Russian tea tasty for patrons, nostalgic for chef


A little over a year ago, award-winning chef Vitaly Paley took the reins at the Heathman Hotel. He transformed its dining room into Headwaters, a Pacific Northwest seafood- focused restaurant. The Belarus-born Vitaly had a particularly intriguing vision for the Heathman’s Tea Court Lounge, which used to offer an English-style high tea with buttermilk scones and jam. “The Heathman restaurant and bar that was there for many years had a longstanding tradition of serving tea,” explains Vitaly. “When we took over the restaurant, because of my heritage, it only made sense to explore the Russian version of tea as opposed to continuing the English tradition.”

When asked what is unique about the Russian tea, Vitaly waxes nostalgic for centuries-old traditions. “Russians have a ritual associated with drinking tea, and it’s centered around the samovar, an urn that keeps the water hot. In the old days before electricity, you would take it outside, get some twigs and pinecones, build a fire inside the little stack that goes through the samovar, fill it with cold water and bring it to a boil. Then you would take it into the house and put it in the middle of the table.” The samovar has become a symbol of Russian hospitality, and tea is a social event.

Vitaly grew up appreciating his mother’s teapot collection.

As a child in the former Soviet Union, he was not allowed to practice the Judaism of his ancestors, so the tea was an important household ritual. The chef has extended that ritual to the Tea Court Lounge, which he has adorned with tea-related artifacts. His mother’s precious teapots and a friend’s 300-yearold engraved copper samovars are on display. As word travels about the Russian tea, the samovar collection increases. Vitaly laughs about it and says, “A woman walked in; her husband used to be a diplomat in St. Petersburg, formerly Leningrad, in the 1970s. They brought back a samovar in their suitcase.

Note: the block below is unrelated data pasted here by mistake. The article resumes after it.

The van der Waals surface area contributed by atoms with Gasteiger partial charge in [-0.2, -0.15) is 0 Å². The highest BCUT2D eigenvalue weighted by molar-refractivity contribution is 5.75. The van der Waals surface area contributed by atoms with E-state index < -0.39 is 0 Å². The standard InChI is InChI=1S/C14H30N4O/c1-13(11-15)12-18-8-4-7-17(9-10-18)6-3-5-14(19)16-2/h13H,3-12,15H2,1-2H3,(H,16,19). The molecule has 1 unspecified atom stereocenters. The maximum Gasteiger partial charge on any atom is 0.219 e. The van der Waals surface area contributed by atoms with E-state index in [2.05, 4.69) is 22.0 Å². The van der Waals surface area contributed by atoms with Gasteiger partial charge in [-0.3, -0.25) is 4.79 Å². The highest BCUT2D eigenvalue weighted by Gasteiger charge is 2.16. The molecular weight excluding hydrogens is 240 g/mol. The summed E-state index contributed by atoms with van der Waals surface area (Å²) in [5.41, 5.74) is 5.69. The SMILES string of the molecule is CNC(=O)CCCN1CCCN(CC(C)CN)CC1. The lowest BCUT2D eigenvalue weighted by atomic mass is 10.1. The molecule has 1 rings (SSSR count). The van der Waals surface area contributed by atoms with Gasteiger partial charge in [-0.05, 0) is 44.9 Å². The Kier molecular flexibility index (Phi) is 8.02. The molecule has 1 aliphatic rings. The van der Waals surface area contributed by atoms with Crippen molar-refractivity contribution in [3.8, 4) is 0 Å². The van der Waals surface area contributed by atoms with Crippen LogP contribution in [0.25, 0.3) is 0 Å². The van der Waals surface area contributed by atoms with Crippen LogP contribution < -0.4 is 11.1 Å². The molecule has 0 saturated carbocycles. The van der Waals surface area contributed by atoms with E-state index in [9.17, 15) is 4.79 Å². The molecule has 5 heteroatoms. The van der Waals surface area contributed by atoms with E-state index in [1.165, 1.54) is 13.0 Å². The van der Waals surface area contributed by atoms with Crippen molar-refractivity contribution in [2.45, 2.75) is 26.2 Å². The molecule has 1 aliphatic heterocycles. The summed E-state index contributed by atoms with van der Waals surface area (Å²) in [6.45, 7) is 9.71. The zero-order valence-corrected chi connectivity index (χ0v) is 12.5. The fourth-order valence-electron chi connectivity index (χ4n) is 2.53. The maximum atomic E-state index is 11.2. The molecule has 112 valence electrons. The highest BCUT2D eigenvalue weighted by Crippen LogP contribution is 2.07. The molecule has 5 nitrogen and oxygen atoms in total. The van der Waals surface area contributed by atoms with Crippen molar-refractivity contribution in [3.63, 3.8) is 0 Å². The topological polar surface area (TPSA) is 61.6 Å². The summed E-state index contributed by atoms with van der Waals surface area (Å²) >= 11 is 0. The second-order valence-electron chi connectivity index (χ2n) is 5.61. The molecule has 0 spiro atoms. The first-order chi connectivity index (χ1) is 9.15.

It’s all banged up and really old, but it’s a wonderful piece of history.”

Afternoon tea at the Heathman now features a selection of Russian savories and sweets. “Some of the dishes are pretty standard Russian fare like piroshki stuffed with mushrooms,”

remarks the chef. “There are stuffed eggs and buterbrodi, small open-faced sandwiches on black rye with a little bit of butter and a variety of different toppings like smoked salmon.” There is only one meat item on the menu; the rest are all vegetarian or fish based.

Sweets include one that involves a family heirloom. “There’s a cake called steopka, my grandmother’s recipe. It’s a layer cake with cheese and sour cream, and a little bit of sugar, vanilla and cocoa. I’ve been eating this cake for long as I’ve been eating, and it’s something that’s pretty special to us.”

The tea started off as a holiday event at the Heathman, but Vitaly plans to continue it year-round. For reservations and more information, visit headwaterspdx.com/russian-tea.

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